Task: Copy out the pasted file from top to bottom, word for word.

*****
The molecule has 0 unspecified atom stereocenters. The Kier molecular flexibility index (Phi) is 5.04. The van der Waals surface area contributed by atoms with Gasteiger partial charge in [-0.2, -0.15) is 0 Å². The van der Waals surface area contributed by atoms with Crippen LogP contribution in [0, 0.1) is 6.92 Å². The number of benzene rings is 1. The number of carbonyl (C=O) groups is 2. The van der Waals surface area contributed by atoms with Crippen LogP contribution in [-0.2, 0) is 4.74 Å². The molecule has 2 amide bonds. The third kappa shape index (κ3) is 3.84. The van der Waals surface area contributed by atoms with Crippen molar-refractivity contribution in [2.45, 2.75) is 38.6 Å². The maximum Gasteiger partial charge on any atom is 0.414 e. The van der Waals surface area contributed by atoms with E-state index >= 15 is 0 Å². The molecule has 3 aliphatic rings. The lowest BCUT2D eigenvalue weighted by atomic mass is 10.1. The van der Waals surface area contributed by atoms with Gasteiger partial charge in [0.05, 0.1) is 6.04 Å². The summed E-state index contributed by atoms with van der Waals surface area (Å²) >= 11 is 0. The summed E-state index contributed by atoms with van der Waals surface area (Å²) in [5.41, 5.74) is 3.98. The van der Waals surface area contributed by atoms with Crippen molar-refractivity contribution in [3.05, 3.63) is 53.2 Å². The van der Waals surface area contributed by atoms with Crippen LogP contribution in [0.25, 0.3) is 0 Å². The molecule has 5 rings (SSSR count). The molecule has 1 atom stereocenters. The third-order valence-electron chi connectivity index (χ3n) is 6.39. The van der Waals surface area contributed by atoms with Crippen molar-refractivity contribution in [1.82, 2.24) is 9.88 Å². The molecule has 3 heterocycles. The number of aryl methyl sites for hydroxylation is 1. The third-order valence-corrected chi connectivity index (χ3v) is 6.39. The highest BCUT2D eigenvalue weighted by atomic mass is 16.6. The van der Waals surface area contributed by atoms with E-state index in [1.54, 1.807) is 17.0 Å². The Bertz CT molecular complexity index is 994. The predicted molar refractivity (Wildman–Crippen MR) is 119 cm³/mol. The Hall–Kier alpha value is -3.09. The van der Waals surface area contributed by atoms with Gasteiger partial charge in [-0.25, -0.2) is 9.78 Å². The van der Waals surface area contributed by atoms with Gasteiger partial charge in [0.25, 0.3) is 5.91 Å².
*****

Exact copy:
The molecule has 0 unspecified atom stereocenters. The Kier molecular flexibility index (Phi) is 5.04. The van der Waals surface area contributed by atoms with Gasteiger partial charge in [-0.2, -0.15) is 0 Å². The van der Waals surface area contributed by atoms with Crippen LogP contribution in [0, 0.1) is 6.92 Å². The number of benzene rings is 1. The number of carbonyl (C=O) groups is 2. The van der Waals surface area contributed by atoms with Crippen LogP contribution in [-0.2, 0) is 4.74 Å². The molecule has 2 amide bonds. The third kappa shape index (κ3) is 3.84. The van der Waals surface area contributed by atoms with Crippen molar-refractivity contribution in [2.45, 2.75) is 38.6 Å². The maximum Gasteiger partial charge on any atom is 0.414 e. The van der Waals surface area contributed by atoms with E-state index >= 15 is 0 Å². The molecule has 3 aliphatic rings. The lowest BCUT2D eigenvalue weighted by atomic mass is 10.1. The van der Waals surface area contributed by atoms with Gasteiger partial charge in [0.05, 0.1) is 6.04 Å². The summed E-state index contributed by atoms with van der Waals surface area (Å²) >= 11 is 0. The summed E-state index contributed by atoms with van der Waals surface area (Å²) in [5.41, 5.74) is 3.98. The van der Waals surface area contributed by atoms with Crippen molar-refractivity contribution in [3.05, 3.63) is 53.2 Å². The van der Waals surface area contributed by atoms with Crippen LogP contribution in [0.25, 0.3) is 0 Å². The molecule has 5 rings (SSSR count). The molecule has 1 atom stereocenters. The third-order valence-electron chi connectivity index (χ3n) is 6.39. The van der Waals surface area contributed by atoms with Crippen molar-refractivity contribution in [1.82, 2.24) is 9.88 Å². The molecule has 3 heterocycles. The number of aryl methyl sites for hydroxylation is 1. The third-order valence-corrected chi connectivity index (χ3v) is 6.39. The highest BCUT2D eigenvalue weighted by atomic mass is 16.6. The van der Waals surface area contributed by atoms with E-state index in [1.54, 1.807) is 17.0 Å². The Bertz CT molecular complexity index is 994. The predicted molar refractivity (Wildman–Crippen MR) is 119 cm³/mol. The Hall–Kier alpha value is -3.09. The van der Waals surface area contributed by atoms with Gasteiger partial charge in [-0.25, -0.2) is 9.78 Å². The van der Waals surface area contributed by atoms with Gasteiger partial charge in [0.25, 0.3) is 5.91 Å².